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Just A Drop In The Barrel

March 22, 2011

Gas prices suck, but what do we actually pay for a barrel of oil these days?  It’s a hell of a lot more than the “market price”…

The first day of Operation Odyssey Dawn had a price tag that was well over $100 million for the U.S. in missiles alone. And the U.S. military, which remains in the lead now in its third day, has pumped millions more into air- and sea-launched strikes targeting air-defense sites and ground-force positions along Libya’s coastline.

On the first day of strikes alone, U.S.-led forces launched 112 long-range Tomahawk cruise missiles, which cost about $1 million to $1.5 million apiece, from ships stationed off the Libyan coast. That totaled $112 million to $168 million. Since those first strikes, U.S. and British forces have launched at least another 12 Tomahawk missiles.

The military flew the three bombers deployed for the mission from Missouri’s Whiteman Air Force Base, a nearly 12,000-mile round trip that will incur significant fuel and maintenance costs, Harrison said.

Meanwhile, it generally costs $10,000 per hour, including maintenance and fuel, to operate F-15s and F-16s. Those costs do not include the payloads dropped from the aircraft. The B-2s dropped 45 Joint Direct Attack Munitions, or JDAMS, which are 2,000-pound bombs that cost between $30,000 and $40,000 apiece to replace.

How many teachers do we have to fire to pay for one of those missiles?  How many miles of high-speed rail could we build with the operational costs of a couple of B-2s flying half way around the world?  What else do we have to sacrifice to fight another undeclared war to protect oil company profits?  When are we going to learn that military interventions in civil wars are a disaster waiting to happen?

Gaddafi is crazy and evil; obviously, he wasn’t going to listen to our advice about democracy. The world would be fortunate to be rid of him. But war in Libya is justifiable only if we are going to hold compliant dictators to the same standard we set for defiant ones. If not, then please spare us all the homilies about universal rights and freedoms. We’ll know this isn’t about justice, it’s about power.

Make no mistake, the war in Libya is about oil.  Those still pushing the “humanitarian” reasoning as legitimate need to ask themselves some tough questions

But my real question for Judis (and those who voice the same accusations against Libya intervention opponents) is this: do you support military intervention to protect protesters in Yemen, Bahrain, Saudi Arabia and other U.S. allies from suppression, or to stop the still-horrendous suffering in the Sudan, or to prevent the worsening humanitarian crisis in the Ivory Coast? Did you advocate military intervention to protect protesters in Iran and Egypt, or to stop the Israeli slaughter of hundreds of trapped innocent civilians in Gaza and Lebanon or its brutal and growing occupation of the West Bank?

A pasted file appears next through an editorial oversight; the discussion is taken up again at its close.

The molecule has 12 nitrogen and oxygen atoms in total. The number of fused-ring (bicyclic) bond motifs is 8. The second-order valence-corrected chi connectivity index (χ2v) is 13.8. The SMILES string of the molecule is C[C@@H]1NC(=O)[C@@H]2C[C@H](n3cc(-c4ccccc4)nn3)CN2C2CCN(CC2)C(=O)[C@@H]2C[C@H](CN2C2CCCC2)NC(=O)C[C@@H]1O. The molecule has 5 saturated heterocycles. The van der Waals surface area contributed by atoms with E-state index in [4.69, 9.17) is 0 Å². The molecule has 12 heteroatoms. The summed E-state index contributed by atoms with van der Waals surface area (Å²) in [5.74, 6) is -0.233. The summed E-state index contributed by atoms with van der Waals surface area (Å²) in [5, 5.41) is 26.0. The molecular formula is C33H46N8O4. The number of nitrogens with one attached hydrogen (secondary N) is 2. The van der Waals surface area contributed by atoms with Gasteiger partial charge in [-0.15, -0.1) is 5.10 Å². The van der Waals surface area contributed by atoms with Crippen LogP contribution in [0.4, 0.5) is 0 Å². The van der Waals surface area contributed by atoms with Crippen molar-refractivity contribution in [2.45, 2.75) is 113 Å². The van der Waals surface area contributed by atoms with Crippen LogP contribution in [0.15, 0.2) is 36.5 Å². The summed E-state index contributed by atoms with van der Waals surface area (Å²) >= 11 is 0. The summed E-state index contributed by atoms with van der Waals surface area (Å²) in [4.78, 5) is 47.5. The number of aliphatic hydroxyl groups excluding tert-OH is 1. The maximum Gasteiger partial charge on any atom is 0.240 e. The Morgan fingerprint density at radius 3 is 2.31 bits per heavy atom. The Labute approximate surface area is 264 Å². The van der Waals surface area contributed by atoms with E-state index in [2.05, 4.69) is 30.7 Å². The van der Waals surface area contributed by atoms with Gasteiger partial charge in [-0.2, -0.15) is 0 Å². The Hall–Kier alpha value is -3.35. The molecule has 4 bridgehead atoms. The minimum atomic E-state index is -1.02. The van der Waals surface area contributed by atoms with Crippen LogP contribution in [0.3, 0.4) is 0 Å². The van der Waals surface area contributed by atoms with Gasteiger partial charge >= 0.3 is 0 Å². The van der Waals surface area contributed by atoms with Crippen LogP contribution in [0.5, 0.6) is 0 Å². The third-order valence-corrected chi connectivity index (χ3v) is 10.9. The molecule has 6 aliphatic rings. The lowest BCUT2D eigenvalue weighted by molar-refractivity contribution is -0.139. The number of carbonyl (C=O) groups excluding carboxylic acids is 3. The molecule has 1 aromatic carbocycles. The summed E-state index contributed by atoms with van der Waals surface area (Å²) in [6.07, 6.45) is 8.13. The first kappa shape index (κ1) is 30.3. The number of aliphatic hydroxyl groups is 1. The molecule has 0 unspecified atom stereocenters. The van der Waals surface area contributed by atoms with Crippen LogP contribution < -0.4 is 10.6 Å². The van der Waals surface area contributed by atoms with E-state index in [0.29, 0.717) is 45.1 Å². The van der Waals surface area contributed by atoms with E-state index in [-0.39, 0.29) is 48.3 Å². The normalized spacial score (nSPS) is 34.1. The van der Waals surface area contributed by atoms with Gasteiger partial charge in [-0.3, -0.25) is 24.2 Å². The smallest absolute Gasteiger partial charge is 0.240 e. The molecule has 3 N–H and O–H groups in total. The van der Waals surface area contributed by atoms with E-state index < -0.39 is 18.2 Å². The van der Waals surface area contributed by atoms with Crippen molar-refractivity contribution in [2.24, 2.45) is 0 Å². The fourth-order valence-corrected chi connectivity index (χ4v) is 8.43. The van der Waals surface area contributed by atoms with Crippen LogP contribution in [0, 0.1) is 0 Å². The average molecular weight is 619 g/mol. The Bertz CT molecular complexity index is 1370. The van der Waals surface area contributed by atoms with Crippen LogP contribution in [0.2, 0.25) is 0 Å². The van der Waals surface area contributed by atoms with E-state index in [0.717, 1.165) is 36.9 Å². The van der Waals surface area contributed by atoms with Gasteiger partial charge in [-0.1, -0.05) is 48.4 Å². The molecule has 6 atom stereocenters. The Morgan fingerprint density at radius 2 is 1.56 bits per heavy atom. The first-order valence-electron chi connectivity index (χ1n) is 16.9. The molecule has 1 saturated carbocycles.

If you answered no to those questions, good for you, but unfortunately you’re going to have a really hard time selling the humanitarian reasoning when it comes to Libya.  The cognitive dissonance is deafening.

Wars are a bad idea even during the best of economic times and under the most ideal circumstances.  Libya doesn’t fit in either of those categories.  We’re now engaged in a country ripe for a prolonged insurgency with absolutely no idea when we’ll be done, and no realistic objective to meet.  Keeping civilians safe with air power alone is simply not going to happen, so what are we going to do when that fails?  Do we even have boots to put on the ground there?  I sincerely hope that this is over quickly, and all of this worry has been for nothing.  I really do.  But given our track record on ending wars for the last few decades, I guess I’m a little jaded.

The cost of our other two wars has helped push our nation to the brink, and we simply cannot afford another one.  If we want to save our dying middle class, we need to spend that money here to create jobs and energy independence now.  Gas prices are definitely a concern for our struggling economy, but another war won’t fix them, and until we extract ourselves from our oil-wars in the middle east they’re really just a drop in the barrel compared to the true cost.


What Keith said…

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